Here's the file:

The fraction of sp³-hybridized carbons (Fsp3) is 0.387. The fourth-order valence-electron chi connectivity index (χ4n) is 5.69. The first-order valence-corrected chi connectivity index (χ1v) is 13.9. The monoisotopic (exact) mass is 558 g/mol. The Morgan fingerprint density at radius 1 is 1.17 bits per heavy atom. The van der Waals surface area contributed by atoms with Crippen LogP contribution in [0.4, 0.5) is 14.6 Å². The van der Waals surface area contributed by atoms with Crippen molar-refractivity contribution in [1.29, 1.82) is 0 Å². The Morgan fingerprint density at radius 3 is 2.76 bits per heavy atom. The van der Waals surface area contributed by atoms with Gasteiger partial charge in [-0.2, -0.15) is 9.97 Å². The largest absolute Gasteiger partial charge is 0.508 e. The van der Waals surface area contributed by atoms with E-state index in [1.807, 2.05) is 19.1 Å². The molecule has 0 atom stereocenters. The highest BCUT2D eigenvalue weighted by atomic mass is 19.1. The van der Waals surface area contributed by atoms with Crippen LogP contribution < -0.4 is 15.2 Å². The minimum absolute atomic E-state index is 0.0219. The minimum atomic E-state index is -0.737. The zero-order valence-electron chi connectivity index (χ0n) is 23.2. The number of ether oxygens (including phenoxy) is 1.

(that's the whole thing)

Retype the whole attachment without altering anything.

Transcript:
The fraction of sp³-hybridized carbons (Fsp3) is 0.387. The fourth-order valence-electron chi connectivity index (χ4n) is 5.69. The first-order valence-corrected chi connectivity index (χ1v) is 13.9. The monoisotopic (exact) mass is 558 g/mol. The Morgan fingerprint density at radius 1 is 1.17 bits per heavy atom. The van der Waals surface area contributed by atoms with Crippen LogP contribution in [0.4, 0.5) is 14.6 Å². The van der Waals surface area contributed by atoms with Crippen molar-refractivity contribution in [1.29, 1.82) is 0 Å². The Morgan fingerprint density at radius 3 is 2.76 bits per heavy atom. The van der Waals surface area contributed by atoms with Gasteiger partial charge in [-0.2, -0.15) is 9.97 Å². The largest absolute Gasteiger partial charge is 0.508 e. The van der Waals surface area contributed by atoms with E-state index in [1.807, 2.05) is 19.1 Å². The molecule has 0 atom stereocenters. The highest BCUT2D eigenvalue weighted by atomic mass is 19.1. The van der Waals surface area contributed by atoms with Crippen LogP contribution < -0.4 is 15.2 Å². The minimum absolute atomic E-state index is 0.0219. The minimum atomic E-state index is -0.737. The zero-order valence-electron chi connectivity index (χ0n) is 23.2. The number of ether oxygens (including phenoxy) is 1.